I’ve really struggled with this post.  Sometimes when writing i feel a little like i’m posting to two masters; the Training Journal concept and the very public nature of a Blog.  Which, when things go great, are great. When they don’t go as well as hoped, it can be hard to really publicly call a spade a spade.  It puts one in a  position in which they need to look past the appearances and really see things as they are.  In sticking with wise advice from smart friends, lets start with what went right instead of doing a post in chronological order.

On heavy cattle – Molly was totally obsessed with keeping her cows together and found that she could use this obsession to work together with another dog who’s obsession was to move them – anywhere.  So where the BC was working on the outside of the roundpen and occasionally going in for the heel and getting the cattle moving, the two girls kept the cows moving along nicely in a group – the BC in charge of forward motion and Molly dutifully working just off the fence in side the pen and keeping all 3 cows together.  When the cattle got to a spot where the BC  couldn’t get in a reach, Molly eventually pushed just enough to get them on their way a bit. Even went in for a grip.

She’s fine working in the pen without me there. Meaning only that she doesn’t cause trouble. We were working to get the cows into a side chute from the arena. Molly was in the arena with a lone cow. At first i was out with her and she wasn’t sure what to do.  Eventually as she watched me go through the chute she started holding the cow to the chute.  She had to push the cow into a small (cow width) chute just taking her commands and using a little common sense.  It was slow – really slow – but she got it.  Moving one cow by it’s self is hard.  It’s always easier to take a group to the one, but this is what we had.

On Goats – She was awesome with her short flanks.  There was a dog kennel with distracting puppies in the goat yard. I was having some problems keeping her engaged.  “These goats just follow you. I’m going to lay near the stocktank until you actually need me.”  I starting having her do blind short flanks with goats around the puppy pen.  It was about 3 feet off the arena fencline and 10 feet from the corner. So i  had her holding them close to the pen on the arena side and fetching. Then then swinging around on an inside flank, turning them the other way and bringing them through the 3foot ‘alley’.  Stop her for a hold, coming all the way behind me and doing a little drive through the alley and to the corner.  Hold them in the corner  – confirmed only by the fact they didn’t run anywhere else as i couldn’t see them! Then finally calling off and finishing.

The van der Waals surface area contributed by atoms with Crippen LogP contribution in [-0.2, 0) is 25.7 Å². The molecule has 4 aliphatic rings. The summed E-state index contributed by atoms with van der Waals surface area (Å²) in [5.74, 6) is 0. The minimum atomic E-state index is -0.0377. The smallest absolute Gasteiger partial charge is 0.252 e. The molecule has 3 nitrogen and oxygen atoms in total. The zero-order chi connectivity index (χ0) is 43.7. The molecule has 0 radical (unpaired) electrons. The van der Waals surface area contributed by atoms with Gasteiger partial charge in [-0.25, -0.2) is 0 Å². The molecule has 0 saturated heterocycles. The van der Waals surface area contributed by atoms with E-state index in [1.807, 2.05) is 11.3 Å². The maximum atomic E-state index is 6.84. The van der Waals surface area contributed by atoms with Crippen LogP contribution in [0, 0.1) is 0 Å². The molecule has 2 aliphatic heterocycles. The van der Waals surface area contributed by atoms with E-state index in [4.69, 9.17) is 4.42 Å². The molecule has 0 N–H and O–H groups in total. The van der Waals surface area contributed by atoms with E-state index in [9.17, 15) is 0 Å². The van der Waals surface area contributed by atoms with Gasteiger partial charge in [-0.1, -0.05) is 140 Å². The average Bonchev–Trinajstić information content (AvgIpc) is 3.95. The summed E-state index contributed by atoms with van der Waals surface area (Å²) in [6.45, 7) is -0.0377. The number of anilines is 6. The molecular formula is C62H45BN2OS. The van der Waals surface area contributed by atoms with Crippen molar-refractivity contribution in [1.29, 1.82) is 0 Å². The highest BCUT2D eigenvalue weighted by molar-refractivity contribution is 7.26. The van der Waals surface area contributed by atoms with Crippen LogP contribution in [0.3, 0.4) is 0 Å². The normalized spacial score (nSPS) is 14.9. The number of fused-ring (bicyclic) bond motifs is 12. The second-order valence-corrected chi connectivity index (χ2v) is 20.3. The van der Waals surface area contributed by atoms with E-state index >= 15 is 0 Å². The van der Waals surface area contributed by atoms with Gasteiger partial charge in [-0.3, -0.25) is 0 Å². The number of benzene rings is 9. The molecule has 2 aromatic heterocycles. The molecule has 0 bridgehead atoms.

On Simon – I often forget just how powerful that dog is.  He could move a cement pole.  I love that about him.  He only works once or twice a year, but he knows exactly what he’s doing. It may not always be what i’m doing…  It’s not always pretty, but come hell or highwater the cow will move.  Head or heel, it doesn’t matter and half the time he doesn’t even have to threaten a connection.  A cow lowers a head and he lowers in turn, gets 2 inches from their nose, lets out a few barks and even heavy cows will turn.  Bad breath? 😉

The general bad: she was flat.  Earthworm flat.  Unhappy, ‘i am doing this under protest’ type flat.  The kind of flat that is really just painful to watch.  I didn’t register The Perpetual Motion Machine as an act of irony. I put her on different goats and she was still flat.  She blew out two pads and worked just as flat.  i couldn’t even tell a difference until she started limping.

There are a lot of reasons she could run flat.  Maybe because i was nervous beyond my normal nervous?  I’ve not worked goats before so i wasn’t sure what to expect.  Maybe because she started follow Ron and I after i told her to Down and forgot to say Stay and he got after her?  Maybe because it was all new stock types to her? Maybe choosing heavy stock instead of stock that required less pressure was a bad call on my part?  Maybe different terrain was messing with her head? Maybe she is just coddled – which i’ve tried hard not to do, but what is heavy pressure to a bitty girl is different?